Syrian, Russian airstrikes in Idlib amount to war crimes, as do extremist attacks — UN

Saher al-Ali's family members stand inside their damaged house in the rebel-held town of Nairab, Idlib region, Syria April 17, 2020. Picture taken April 17, 2020. (Reuters)
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Updated 07 July 2020

Syrian, Russian airstrikes in Idlib amount to war crimes, as do extremist attacks — UN

  • UN blames Syrian, Russian planes for bombing schools, hospitals and markets in Idlib

GENEVA: Syrian and Russian planes have carried out deadly aerial strikes amounting to war crimes on schools, hospitals and markets in Idlib province, UN investigators said on Tuesday in a report that also condemned attacks by extremist fighters.
They said that “indiscriminate bombardment” by pro-government forces, ahead of a March cease-fire brokered with Turkey, claimed hundreds of lives and forced nearly one million civilians to flee, which may amount to a crime against humanity.
The UN Commission of Inquiry on Syria also accused Hayat Tahrir Al-Sham (HTS), a extremist group that controls part of northwest Syria, of firing artillery into civilian areas “with no apparent legitimate military objective.”
Fighters from HTS, a group formerly known as Nusra Front, have tortured and executed detainees, it added.
“What is clear from the military campaign is that pro-government forces and UN-designated terrorists flagrantly violated the laws of war and the rights of Syrian civilians,” Paulo Pinheiro, chairman of the UN panel, said in a statement.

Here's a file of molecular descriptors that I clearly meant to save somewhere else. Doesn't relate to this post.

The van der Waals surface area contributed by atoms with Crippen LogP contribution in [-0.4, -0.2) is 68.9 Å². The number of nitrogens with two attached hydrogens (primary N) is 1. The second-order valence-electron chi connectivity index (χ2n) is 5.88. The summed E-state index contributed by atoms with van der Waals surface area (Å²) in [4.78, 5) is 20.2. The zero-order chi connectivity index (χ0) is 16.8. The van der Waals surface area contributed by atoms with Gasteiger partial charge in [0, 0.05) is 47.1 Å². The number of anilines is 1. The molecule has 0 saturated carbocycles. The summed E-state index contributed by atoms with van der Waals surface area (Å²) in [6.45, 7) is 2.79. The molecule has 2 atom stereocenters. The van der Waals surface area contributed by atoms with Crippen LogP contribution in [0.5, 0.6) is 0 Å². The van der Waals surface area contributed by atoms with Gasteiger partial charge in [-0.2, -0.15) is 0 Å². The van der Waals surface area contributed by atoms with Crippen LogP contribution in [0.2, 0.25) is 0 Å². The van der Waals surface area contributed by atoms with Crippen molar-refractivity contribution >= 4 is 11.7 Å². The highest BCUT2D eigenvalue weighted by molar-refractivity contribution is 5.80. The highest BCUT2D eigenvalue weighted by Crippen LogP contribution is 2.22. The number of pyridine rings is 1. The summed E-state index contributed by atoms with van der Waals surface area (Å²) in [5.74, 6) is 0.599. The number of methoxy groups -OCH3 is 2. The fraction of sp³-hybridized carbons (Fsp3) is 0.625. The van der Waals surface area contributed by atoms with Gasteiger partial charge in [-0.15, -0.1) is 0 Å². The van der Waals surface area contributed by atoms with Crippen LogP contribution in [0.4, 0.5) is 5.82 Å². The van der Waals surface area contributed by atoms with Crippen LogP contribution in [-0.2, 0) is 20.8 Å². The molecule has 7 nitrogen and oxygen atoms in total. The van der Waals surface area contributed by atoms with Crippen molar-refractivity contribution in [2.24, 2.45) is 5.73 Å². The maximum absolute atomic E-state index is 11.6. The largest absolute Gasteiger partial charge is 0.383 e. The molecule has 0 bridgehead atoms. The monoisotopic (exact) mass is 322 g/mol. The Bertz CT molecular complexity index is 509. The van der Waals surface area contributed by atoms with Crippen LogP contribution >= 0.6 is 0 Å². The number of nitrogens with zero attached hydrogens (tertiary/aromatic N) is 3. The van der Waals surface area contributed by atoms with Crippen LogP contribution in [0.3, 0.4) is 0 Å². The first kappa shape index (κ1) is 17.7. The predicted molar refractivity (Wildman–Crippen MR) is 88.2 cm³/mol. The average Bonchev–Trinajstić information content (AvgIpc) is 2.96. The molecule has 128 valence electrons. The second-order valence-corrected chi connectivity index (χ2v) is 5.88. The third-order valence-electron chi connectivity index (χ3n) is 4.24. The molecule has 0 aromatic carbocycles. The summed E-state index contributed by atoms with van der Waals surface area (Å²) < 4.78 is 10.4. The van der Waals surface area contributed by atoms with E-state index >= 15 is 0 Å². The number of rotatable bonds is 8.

The report, covering Nov. 2019 until June 2020, was based on overflight data and witness testimony.
It examines 52 “emblematic attacks” in northwest Syria, including 47 attributed to the Russian-backed Syrian government.
Russian warplanes were solely implicated in a deadly March 5 strike on a poultry farm near Marat Misrin that sheltered displaced people and in three strikes next to a hospital damaged in the rebel-held town of Ariha on Jan. 29, the report said. Russia denies involvement in the latter attack, it said.
The region is home to a mix of Islamist militant and opposition groups, many of which fled other parts of Syria as President Bashar Assad, with Russian backing, seized back territory from them.
“The Commission has reasonable grounds to believe that pro-government forces committed the war crimes of deliberately attacking medical personnel and facilities by conducting airstrikes,” it said.
Karen Koning AbuZayd, a panel member, said: “Women, men and children that we interviewed faced the ghastly choice of being bombarded or fleeing deeper into HTS-controlled areas where there are rampant abuses of human rights...
“The acts by HTS members amount to war crimes.”


Sudan says Nile dam talks delayed for ‘consultations’

Updated 10 August 2020

Sudan says Nile dam talks delayed for ‘consultations’

  • Talks between Ethiopia, Egypt and Sudan were suspended last week after Addis Ababa

KHARTOUM: Sudan on Monday said that negotiations over Ethiopia’s massive and controversial dam construction on the Blue Nile have been postponed for a week.
Talks between Ethiopia, Egypt and Sudan were suspended last week after Addis Ababa insisted on linking them to renegotiating a deal on sharing the waters of the Blue Nile.
“A meeting at the level of ministers of the three countries took place on Monday, during which Sudan asked to postpone the next meeting for one week for internal consultations,” Sudan’s water ministry said in a statement.
Egypt and Sudan view the Grand Ethiopian Renaissance Dam (GERD) dam as a threat to vital water supplies, while Ethiopia considers it crucial for its electrification and development.
South Africa, which holds the presidency of the African Union and is mediating negotiations, has urged the countries to “remain involved” in the talks.